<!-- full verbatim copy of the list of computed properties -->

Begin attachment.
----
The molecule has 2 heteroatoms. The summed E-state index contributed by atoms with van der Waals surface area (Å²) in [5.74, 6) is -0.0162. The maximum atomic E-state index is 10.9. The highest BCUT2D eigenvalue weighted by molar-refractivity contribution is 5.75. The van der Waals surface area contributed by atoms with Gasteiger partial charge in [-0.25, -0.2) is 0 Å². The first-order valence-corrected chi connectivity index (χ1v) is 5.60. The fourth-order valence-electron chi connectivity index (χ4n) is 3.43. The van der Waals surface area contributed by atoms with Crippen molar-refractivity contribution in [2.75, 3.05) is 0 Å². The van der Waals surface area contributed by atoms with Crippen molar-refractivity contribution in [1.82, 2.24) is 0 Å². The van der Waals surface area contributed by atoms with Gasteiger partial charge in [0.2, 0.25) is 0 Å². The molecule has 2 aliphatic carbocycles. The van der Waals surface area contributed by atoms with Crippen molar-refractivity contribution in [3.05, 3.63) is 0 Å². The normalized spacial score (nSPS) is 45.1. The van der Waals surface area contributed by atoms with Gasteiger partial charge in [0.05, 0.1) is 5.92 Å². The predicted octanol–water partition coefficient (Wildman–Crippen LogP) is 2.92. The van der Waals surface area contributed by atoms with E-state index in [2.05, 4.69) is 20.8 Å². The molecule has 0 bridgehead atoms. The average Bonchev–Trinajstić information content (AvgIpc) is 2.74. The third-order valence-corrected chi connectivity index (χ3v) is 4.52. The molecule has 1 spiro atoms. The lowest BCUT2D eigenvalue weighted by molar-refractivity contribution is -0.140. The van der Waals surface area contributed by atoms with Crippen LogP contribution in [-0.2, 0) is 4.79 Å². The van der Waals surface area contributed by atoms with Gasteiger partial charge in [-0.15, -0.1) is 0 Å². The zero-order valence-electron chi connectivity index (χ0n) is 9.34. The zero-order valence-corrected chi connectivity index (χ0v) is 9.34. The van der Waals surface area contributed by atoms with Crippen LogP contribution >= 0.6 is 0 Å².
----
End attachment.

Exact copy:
The molecule has 2 heteroatoms. The summed E-state index contributed by atoms with van der Waals surface area (Å²) in [5.74, 6) is -0.0162. The maximum atomic E-state index is 10.9. The highest BCUT2D eigenvalue weighted by molar-refractivity contribution is 5.75. The van der Waals surface area contributed by atoms with Gasteiger partial charge in [-0.25, -0.2) is 0 Å². The first-order valence-corrected chi connectivity index (χ1v) is 5.60. The fourth-order valence-electron chi connectivity index (χ4n) is 3.43. The van der Waals surface area contributed by atoms with Crippen molar-refractivity contribution in [2.75, 3.05) is 0 Å². The van der Waals surface area contributed by atoms with Crippen molar-refractivity contribution in [1.82, 2.24) is 0 Å². The van der Waals surface area contributed by atoms with Gasteiger partial charge in [0.2, 0.25) is 0 Å². The molecule has 2 aliphatic carbocycles. The van der Waals surface area contributed by atoms with Crippen molar-refractivity contribution in [3.05, 3.63) is 0 Å². The normalized spacial score (nSPS) is 45.1. The van der Waals surface area contributed by atoms with Gasteiger partial charge in [0.05, 0.1) is 5.92 Å². The predicted octanol–water partition coefficient (Wildman–Crippen LogP) is 2.92. The van der Waals surface area contributed by atoms with E-state index in [2.05, 4.69) is 20.8 Å². The molecule has 0 bridgehead atoms. The average Bonchev–Trinajstić information content (AvgIpc) is 2.74. The third-order valence-corrected chi connectivity index (χ3v) is 4.52. The molecule has 1 spiro atoms. The lowest BCUT2D eigenvalue weighted by molar-refractivity contribution is -0.140. The van der Waals surface area contributed by atoms with Crippen LogP contribution in [-0.2, 0) is 4.79 Å². The van der Waals surface area contributed by atoms with Gasteiger partial charge in [-0.15, -0.1) is 0 Å². The zero-order valence-electron chi connectivity index (χ0n) is 9.34. The zero-order valence-corrected chi connectivity index (χ0v) is 9.34. The van der Waals surface area contributed by atoms with Crippen LogP contribution >= 0.6 is 0 Å².